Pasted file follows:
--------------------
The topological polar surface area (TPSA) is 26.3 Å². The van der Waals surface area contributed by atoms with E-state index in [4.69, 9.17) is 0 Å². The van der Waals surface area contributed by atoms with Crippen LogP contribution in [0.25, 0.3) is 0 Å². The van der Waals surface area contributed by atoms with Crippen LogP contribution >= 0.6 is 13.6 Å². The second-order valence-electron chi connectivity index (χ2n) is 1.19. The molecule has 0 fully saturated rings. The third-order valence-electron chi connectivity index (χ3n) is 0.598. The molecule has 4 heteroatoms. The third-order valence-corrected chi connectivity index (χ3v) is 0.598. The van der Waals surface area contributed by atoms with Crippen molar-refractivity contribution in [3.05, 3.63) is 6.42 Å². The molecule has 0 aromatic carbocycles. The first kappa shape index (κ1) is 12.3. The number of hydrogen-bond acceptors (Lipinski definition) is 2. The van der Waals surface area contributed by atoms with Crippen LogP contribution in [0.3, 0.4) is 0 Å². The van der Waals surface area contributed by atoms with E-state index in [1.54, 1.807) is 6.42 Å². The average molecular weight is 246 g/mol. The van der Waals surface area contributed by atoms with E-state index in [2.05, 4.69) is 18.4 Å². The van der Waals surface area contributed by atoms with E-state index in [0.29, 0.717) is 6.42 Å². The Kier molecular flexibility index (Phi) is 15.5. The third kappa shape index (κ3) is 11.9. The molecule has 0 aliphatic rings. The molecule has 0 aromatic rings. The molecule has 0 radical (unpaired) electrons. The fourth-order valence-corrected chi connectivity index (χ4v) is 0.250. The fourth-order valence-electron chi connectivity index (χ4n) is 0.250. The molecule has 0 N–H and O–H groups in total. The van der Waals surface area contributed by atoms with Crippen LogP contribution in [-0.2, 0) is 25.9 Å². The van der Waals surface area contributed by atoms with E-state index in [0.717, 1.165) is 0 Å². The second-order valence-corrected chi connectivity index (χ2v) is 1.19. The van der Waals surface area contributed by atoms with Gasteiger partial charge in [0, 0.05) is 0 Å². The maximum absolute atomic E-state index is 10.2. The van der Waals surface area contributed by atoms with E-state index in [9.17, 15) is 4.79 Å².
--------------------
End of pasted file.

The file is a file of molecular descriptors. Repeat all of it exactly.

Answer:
The topological polar surface area (TPSA) is 26.3 Å². The van der Waals surface area contributed by atoms with E-state index in [4.69, 9.17) is 0 Å². The van der Waals surface area contributed by atoms with Crippen LogP contribution in [0.25, 0.3) is 0 Å². The van der Waals surface area contributed by atoms with Crippen LogP contribution >= 0.6 is 13.6 Å². The second-order valence-electron chi connectivity index (χ2n) is 1.19. The molecule has 0 fully saturated rings. The third-order valence-electron chi connectivity index (χ3n) is 0.598. The molecule has 4 heteroatoms. The third-order valence-corrected chi connectivity index (χ3v) is 0.598. The van der Waals surface area contributed by atoms with Crippen molar-refractivity contribution in [3.05, 3.63) is 6.42 Å². The molecule has 0 aromatic carbocycles. The first kappa shape index (κ1) is 12.3. The number of hydrogen-bond acceptors (Lipinski definition) is 2. The van der Waals surface area contributed by atoms with Crippen LogP contribution in [0.3, 0.4) is 0 Å². The van der Waals surface area contributed by atoms with E-state index in [1.54, 1.807) is 6.42 Å². The average molecular weight is 246 g/mol. The van der Waals surface area contributed by atoms with E-state index in [2.05, 4.69) is 18.4 Å². The van der Waals surface area contributed by atoms with E-state index in [0.29, 0.717) is 6.42 Å². The Kier molecular flexibility index (Phi) is 15.5. The third kappa shape index (κ3) is 11.9. The molecule has 0 aliphatic rings. The molecule has 0 aromatic rings. The molecule has 0 radical (unpaired) electrons. The fourth-order valence-corrected chi connectivity index (χ4v) is 0.250. The fourth-order valence-electron chi connectivity index (χ4n) is 0.250. The molecule has 0 N–H and O–H groups in total. The van der Waals surface area contributed by atoms with Crippen LogP contribution in [-0.2, 0) is 25.9 Å². The van der Waals surface area contributed by atoms with E-state index in [0.717, 1.165) is 0 Å². The second-order valence-corrected chi connectivity index (χ2v) is 1.19. The van der Waals surface area contributed by atoms with Gasteiger partial charge in [0, 0.05) is 0 Å². The maximum absolute atomic E-state index is 10.2. The van der Waals surface area contributed by atoms with E-state index in [9.17, 15) is 4.79 Å².